“Next on my training schedule is a ride in the heat with Gina Rice, also sponsored by Action Rider Tack and Toklat, Inc, on their rode to Tevis. I will also go to The Tevis Educational Ride, to get some tips from others who have ridden it before.”

“I am trying to give Jim some time off, but we really do need to do some rides in the heat. After the Tevis Educational ride, which will be two tough days of riding, I will be doing more heat training, while trying not to over ride him.”

Action Rider Stacy Motschenbacher and Jim on the Road to Tevis

Stacy riding her Mustang, Jim.
Photo credit: Jessica Wynne

Stacy Motschenbacher and her Mustang gelding, Coyote Jim, are sponsored by Action Rider Tack in partnership with Toklat, Inc, on their road to the Tevis Cup 2015. They have been working hard toward their goal of participating and completing the Tevis 100-mile ride, and have completed the Nevada Rides of March 50-mile ride in March, and the Oregon Grizzly Mountain 75-mile ride in April. In May, they completed the Oregon Outback Hallelujah Trail Pioneer Ride which included three 50-60 mile rides in three consecutive days.

Stacy explains, “Jim is a 10-year-old BLM Mustang. I purchased him in 2011. I wasn’t looking for another horse, but the ad said ‘Forward mustang’. I had never been on a ‘forward mustang’ and I was intrigued. He is my 3rd mustang, and my husband has 2 mustangs. None of the others could really be described as ‘forward’ unless they were on the wrong end of the pasture when their mash came along.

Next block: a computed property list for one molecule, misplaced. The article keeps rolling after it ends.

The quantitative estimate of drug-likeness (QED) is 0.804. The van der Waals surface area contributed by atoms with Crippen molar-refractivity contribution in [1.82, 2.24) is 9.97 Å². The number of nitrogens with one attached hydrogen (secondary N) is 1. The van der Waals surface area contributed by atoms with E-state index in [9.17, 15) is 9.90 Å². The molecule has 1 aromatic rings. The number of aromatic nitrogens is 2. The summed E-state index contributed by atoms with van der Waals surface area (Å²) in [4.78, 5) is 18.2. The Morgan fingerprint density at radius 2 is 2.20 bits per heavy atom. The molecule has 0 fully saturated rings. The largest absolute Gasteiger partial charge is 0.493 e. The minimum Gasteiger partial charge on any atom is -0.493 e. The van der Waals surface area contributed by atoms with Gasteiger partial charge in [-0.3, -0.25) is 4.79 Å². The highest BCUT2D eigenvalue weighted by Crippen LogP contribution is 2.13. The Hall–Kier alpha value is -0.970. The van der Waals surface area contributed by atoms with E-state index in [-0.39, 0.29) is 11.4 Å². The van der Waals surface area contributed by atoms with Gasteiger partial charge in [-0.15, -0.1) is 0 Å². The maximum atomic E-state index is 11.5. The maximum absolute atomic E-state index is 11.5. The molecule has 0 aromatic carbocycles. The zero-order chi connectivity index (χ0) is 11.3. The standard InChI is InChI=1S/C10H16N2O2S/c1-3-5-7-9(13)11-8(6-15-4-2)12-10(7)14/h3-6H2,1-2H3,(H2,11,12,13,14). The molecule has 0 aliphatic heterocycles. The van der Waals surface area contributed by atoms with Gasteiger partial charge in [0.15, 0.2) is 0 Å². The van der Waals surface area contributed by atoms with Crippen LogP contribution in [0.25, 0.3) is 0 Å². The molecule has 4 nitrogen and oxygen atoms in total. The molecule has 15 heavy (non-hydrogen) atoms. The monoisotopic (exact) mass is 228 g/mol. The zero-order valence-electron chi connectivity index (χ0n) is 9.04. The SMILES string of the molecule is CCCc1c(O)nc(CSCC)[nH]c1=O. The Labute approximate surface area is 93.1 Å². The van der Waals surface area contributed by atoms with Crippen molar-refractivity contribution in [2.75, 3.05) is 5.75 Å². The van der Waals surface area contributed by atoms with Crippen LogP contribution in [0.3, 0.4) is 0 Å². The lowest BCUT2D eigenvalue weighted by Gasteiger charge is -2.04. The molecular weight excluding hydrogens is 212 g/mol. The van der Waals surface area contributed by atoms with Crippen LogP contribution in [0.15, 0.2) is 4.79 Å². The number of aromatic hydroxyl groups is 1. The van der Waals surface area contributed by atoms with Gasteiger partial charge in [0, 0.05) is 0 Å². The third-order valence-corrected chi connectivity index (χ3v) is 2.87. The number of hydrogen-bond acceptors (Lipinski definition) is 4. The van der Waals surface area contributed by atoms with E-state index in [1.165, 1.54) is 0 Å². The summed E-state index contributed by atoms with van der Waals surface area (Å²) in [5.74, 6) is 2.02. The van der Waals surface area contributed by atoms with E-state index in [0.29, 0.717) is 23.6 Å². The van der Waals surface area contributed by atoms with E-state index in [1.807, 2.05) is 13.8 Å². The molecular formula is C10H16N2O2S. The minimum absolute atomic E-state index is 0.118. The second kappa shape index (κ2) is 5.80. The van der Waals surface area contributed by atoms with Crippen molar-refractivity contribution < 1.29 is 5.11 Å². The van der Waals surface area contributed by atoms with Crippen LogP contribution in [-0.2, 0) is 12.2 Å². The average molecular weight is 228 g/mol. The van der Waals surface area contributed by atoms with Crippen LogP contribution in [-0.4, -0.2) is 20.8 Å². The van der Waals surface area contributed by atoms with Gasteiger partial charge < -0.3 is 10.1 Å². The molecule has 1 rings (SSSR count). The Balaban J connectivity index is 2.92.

“Jim’s previous owners gentled him and started him under saddle. I told them I wanted to do endurance on Jim, and my long term goal was to do this 100-mile ride called, Tevis. They had others looking at him, but figured that I would be the best fit, mainly because he was so forward.

“Well, they were right. The first three out of five rides we did together he took off on me and I couldn’t stop him. The last time he ran off with me, when he first stepped onto pavement, he slowed to a walk on his own and calmly walked the rest of the way home. This was quite reassuring. I figured if I could stay on top, I would survive. That afternoon I took the snaffle bit off his bridle and bought a Myler Combination Bit that gives him several warnings, then, puts the brakes on.

“I needed this Myler bit at 67 miles out on our last ride. Apparently turning on a headlamp while riding, when it is pitch black, isn’t quite the same as wearing one when delivering hay. Not in the eyes of a Mustang. I didn’t know a horse could buck, fart and start running in mid air. But I was pretty darn happy with his energy levels for three reasons: 1. It was 67 miles into the ride. 2. I stayed on. 3. Even though we were about 300 yards from the Vet check he still pulsed down.

“Don’t get me wrong, he is still a Mustang. Wasting energy isn’t his thing. Well, unless he is heading toward camp.

“He is big, has legs like an Angus bull, and a head that mocks those little Arab-sized halters. However, considering his size, he has decent heart rates and he is extremely sure-footed and very light on his feet. When we come to rocks, I stop looking at the trail and just focus on staying balanced on him. I have no idea how he is going to get through them, so I just concentrate on not screwing up his balance.

“What is he going to think of Tevis?  Well, I am sure he is going to think this is the dumbest thing I have ever done to him, but I think he can do it.  Are we ready?  Gosh, I have no idea. But he is freight-train strong, and will keep going down the trail. I am pretty proud of him.”